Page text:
sugar cubes

Food and drink companies have been given three weeks to respond to sweeping new government sugar reduction targets and have been controversially told they will not be “named and shamed” if they fail to contribute.

Public Health England (PHE) this week began a series of meetings with all the major supermarkets and leading suppliers, with the yoghurt and cereals aisles first in the firing line.

“PHE was very clear that it is not going to name and shame companies”

A supplier

Companies were presented with category-wide targets to remove 5% of sugar by September 2018 and 20% by March 2020.

It emerged there will be no individual company sign up or any launch partners despite PHE having held separate behind-closed-doors meetings with key players in recent weeks

The first companies to take part in the process were given until later this month to suggest any changes to the proposals, with PHE saying reformulation, reduced portion sizes and shifts in range towards more low-sugar products would all count towards the collective drive, to be measured using Kantar sales data worked out on a sales weighted average per 100g, from a baseline of August 2015.

The yoghurt category, for example, is understood to have been set a target of taking total sugar content from an average of  11.05% to 8.8% by 2020. PHE is also believed to have proposed a portion cap of 125g per single pot of yoghurt. 

No naming and shaming

However, at the first meeting of the process, for the yoghurts category on Tuesday, concerns were raised among the nearly 50 companies and trade bodies present over what happens to companies that failed to play their part.

“PHE was very clear that it is not going to name and shame companies,” said one supplier source at the meeting.

A supermarket source said the proposals demonstrated why the BRC had called for the targets to be made mandatory.

“The trouble is that having a set of aims where there is no way to target the laggards penalises the whole sector and has no way of ensuring a level playing field.”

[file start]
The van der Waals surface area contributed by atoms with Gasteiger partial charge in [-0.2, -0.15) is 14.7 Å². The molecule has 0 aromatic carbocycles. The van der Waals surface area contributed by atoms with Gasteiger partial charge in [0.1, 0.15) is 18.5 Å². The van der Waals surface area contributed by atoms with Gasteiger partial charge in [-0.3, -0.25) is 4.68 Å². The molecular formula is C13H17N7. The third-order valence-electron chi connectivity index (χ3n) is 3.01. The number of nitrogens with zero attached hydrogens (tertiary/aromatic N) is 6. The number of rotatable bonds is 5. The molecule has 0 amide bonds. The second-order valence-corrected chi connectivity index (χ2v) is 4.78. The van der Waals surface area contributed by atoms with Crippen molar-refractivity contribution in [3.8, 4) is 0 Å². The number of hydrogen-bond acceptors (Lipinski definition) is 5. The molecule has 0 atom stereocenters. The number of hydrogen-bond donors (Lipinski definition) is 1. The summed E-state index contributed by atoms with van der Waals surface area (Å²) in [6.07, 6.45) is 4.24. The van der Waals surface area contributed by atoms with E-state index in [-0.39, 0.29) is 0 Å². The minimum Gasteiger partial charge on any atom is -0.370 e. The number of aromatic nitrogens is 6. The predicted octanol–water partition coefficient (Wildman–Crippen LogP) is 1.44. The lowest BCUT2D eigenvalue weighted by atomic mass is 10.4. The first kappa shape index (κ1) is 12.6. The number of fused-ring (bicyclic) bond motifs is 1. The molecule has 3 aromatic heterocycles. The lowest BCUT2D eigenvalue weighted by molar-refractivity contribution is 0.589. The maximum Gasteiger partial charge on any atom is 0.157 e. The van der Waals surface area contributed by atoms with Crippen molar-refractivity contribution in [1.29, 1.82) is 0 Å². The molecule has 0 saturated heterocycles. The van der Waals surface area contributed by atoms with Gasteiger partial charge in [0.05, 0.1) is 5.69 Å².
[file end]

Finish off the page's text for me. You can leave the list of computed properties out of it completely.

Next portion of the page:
However, another supplier source added: “It’s a very wise policy not to go down the naming and shaming route. I think there is a lot to gain from PHE shining a light on the progress that companies are making rather than continually banging the industry on the head.”

There was also disagreement surrounding PHE’s proposals to use total sugars, rather than added sugars, as a benchmark for reduction, an approach expected to be used across other products including biscuits, cakes, morning goods, puddings, ice cream, sweet spreads, and confectionery.

PHE faced also faced questions over the role of sweeteners, having indicated that it is happy to see mass expansion of the use of artificial sweeteners to hit the sugar reduction targets.

“This raises a real problem,” said a supplier source at the meeting. “On the one hand PHE was saying it wanted to re-educate palates to expect yoghurts to taste less sweet. They kept on quoting the success of the salt strategy as an example of this. If all it does is dramatically increase the use of sweeteners, that is not going to educate palates because that sweetness will still exist.”

The final targets for all nine categories are due to be published in March.

“We had a productive meeting with industry on reducing sugar across the yoghurt food category. We’re pleased with the level of engagement in the room and some interesting points were raised for consideration,” said PHE chief nutritionist Dr Alison Tedstone.